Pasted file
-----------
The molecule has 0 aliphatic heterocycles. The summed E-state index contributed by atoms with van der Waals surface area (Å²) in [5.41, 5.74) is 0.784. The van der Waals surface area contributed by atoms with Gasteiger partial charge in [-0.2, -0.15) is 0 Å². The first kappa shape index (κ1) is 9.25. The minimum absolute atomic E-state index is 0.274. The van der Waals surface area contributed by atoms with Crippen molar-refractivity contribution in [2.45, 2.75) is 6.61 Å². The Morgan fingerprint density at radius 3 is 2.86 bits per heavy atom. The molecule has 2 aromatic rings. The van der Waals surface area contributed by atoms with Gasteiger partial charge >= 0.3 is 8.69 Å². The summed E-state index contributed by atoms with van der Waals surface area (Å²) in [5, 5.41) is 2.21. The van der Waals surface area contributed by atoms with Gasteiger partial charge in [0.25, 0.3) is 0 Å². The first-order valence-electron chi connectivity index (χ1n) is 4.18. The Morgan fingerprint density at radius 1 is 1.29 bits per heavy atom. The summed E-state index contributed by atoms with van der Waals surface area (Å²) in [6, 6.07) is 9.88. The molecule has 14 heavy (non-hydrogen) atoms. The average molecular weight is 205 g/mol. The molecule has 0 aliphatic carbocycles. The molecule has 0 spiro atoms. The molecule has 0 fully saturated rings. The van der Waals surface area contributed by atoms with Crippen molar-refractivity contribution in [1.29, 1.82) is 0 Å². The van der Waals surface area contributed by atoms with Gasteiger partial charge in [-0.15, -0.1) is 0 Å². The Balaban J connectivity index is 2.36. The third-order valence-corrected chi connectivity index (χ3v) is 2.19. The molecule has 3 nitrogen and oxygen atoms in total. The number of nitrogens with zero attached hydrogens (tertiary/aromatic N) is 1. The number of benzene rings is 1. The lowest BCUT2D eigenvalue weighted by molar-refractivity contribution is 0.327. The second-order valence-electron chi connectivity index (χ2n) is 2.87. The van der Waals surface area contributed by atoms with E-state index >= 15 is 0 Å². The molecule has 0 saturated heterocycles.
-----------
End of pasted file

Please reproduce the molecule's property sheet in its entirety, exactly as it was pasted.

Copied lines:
The molecule has 0 aliphatic heterocycles. The summed E-state index contributed by atoms with van der Waals surface area (Å²) in [5.41, 5.74) is 0.784. The van der Waals surface area contributed by atoms with Gasteiger partial charge in [-0.2, -0.15) is 0 Å². The first kappa shape index (κ1) is 9.25. The minimum absolute atomic E-state index is 0.274. The van der Waals surface area contributed by atoms with Crippen molar-refractivity contribution in [2.45, 2.75) is 6.61 Å². The Morgan fingerprint density at radius 3 is 2.86 bits per heavy atom. The molecule has 2 aromatic rings. The van der Waals surface area contributed by atoms with Gasteiger partial charge >= 0.3 is 8.69 Å². The summed E-state index contributed by atoms with van der Waals surface area (Å²) in [5, 5.41) is 2.21. The van der Waals surface area contributed by atoms with Gasteiger partial charge in [0.25, 0.3) is 0 Å². The first-order valence-electron chi connectivity index (χ1n) is 4.18. The Morgan fingerprint density at radius 1 is 1.29 bits per heavy atom. The summed E-state index contributed by atoms with van der Waals surface area (Å²) in [6, 6.07) is 9.88. The molecule has 14 heavy (non-hydrogen) atoms. The average molecular weight is 205 g/mol. The molecule has 0 aliphatic carbocycles. The molecule has 0 spiro atoms. The molecule has 0 fully saturated rings. The van der Waals surface area contributed by atoms with Crippen molar-refractivity contribution in [1.29, 1.82) is 0 Å². The van der Waals surface area contributed by atoms with Gasteiger partial charge in [-0.15, -0.1) is 0 Å². The Balaban J connectivity index is 2.36. The third-order valence-corrected chi connectivity index (χ3v) is 2.19. The molecule has 3 nitrogen and oxygen atoms in total. The number of nitrogens with zero attached hydrogens (tertiary/aromatic N) is 1. The number of benzene rings is 1. The lowest BCUT2D eigenvalue weighted by molar-refractivity contribution is 0.327. The second-order valence-electron chi connectivity index (χ2n) is 2.87. The van der Waals surface area contributed by atoms with E-state index >= 15 is 0 Å². The molecule has 0 saturated heterocycles.